Former vice president Vincent Siew (蕭萬長) and a large delegation of Taiwanese business leaders leave Washington this weekend after conducting high level talks on Taiwan’s relationship with China and its need to expand trade ties with the US.
The group is visiting San Francisco before returning home on Wednesday.
While no details have been released, Siew met privately with members of the US Congress, with US Trade Representative Michael Froman, Assistant Secretary of the US Treasury Marisa Lago and with officials from the US State Department.
Earlier in New York, they met with decisionmakers from top US companies and financial institutions including JPMorgan Chase and Co, Citigroup Inc, Corning Inc and BlackRock Inc.
Siew made one major public address on Taiwan’s need to enter the Trans-Pacific Partnership (TPP) trade negotiations and gave one interview to the Wall Street Journal.
In the interview, Siew said that Taiwan was not ready for political dialogue with Beijing and there was a need to take care of “economic matters first, before we take care of the political ones.”
He said much work remained to be done, including wrapping up agreements on trade in services, commodities and goods, as well as establishing a dispute settlement mechanism.
“When we can finish this whole project, we can then institutionalize and normalize the trade relationship between Taiwan and China,” Siew told the Wall Street Journal.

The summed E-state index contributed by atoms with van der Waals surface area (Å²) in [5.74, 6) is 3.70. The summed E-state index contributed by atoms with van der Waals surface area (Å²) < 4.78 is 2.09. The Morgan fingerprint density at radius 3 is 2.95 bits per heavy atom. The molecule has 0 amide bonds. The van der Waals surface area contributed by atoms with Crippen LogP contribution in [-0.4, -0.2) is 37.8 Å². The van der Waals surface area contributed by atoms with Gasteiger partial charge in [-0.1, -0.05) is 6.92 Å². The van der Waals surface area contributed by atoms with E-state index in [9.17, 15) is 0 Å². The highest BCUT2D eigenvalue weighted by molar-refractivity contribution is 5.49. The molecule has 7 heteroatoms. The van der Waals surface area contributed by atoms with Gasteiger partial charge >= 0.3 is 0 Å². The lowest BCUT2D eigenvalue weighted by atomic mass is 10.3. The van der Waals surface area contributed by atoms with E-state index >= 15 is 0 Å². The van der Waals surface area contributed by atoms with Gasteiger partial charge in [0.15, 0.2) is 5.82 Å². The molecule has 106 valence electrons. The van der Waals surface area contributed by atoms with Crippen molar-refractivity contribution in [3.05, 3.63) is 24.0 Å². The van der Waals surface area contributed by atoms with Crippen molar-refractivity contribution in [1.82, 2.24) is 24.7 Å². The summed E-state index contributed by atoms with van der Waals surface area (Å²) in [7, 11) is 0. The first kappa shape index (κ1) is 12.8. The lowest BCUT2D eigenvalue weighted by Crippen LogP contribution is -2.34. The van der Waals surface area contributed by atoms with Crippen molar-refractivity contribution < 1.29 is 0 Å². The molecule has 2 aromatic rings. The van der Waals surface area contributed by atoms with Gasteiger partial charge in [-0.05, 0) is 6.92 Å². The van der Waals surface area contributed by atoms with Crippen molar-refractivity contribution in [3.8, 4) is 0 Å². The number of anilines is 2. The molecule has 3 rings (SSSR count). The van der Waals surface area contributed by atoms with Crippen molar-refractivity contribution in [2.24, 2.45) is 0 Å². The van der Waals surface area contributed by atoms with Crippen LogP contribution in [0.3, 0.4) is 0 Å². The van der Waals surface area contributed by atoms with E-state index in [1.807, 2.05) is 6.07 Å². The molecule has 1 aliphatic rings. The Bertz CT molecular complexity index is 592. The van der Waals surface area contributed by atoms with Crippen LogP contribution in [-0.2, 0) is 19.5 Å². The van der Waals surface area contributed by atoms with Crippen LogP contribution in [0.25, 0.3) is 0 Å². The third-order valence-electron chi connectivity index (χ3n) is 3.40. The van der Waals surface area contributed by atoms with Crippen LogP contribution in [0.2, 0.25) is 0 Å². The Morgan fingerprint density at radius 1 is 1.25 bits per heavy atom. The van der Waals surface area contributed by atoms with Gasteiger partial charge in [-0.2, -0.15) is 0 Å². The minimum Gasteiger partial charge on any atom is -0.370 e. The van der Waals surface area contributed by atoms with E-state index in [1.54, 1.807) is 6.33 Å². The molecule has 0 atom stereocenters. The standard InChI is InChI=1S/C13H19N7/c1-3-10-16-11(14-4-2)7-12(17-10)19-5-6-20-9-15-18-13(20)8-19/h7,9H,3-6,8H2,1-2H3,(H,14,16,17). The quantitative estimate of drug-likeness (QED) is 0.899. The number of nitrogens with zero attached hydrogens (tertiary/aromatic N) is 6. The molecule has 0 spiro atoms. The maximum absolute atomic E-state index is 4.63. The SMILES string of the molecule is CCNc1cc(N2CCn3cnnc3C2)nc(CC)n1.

He said Taiwan was a democratic society and that the opinion of the general population — as reflected through polls — was that it was still “too premature for us to deal with sensitive and political issues at this juncture.”
As Siew and his party were leaving Washington, the Jamestown Foundation published a paper by Asia writer David Cohen, which said Taiwan’s trade agreements with Singapore and Japan should “calm fears” of China’s economic domination.
“While China has apparently given its blessing to Taiwan to strike trade deals independently, it has also been applying pressure for talks about the island’s political status, as well as pushing for further economic cooperation,” Cohen said in the paper.
“But the mainland appears to be unable or unwilling to interfere with Taiwan’s seeking alternatives — likely calculating that to do so would cost it the political influence it has gained with trade agreements in recent years,” the paper said.
Cohen said that even as China seeks to expand its economic integration with Taiwan it has not stopped the nation from seeking alternative markets.
“While China is a vast and attractive trading partner, its previous efforts to deploy economic coercion have been unimpressive,” he said.
“In order for it to use trade as an effective political weapon, China will have to be not only important but indispensable,” Cohen added.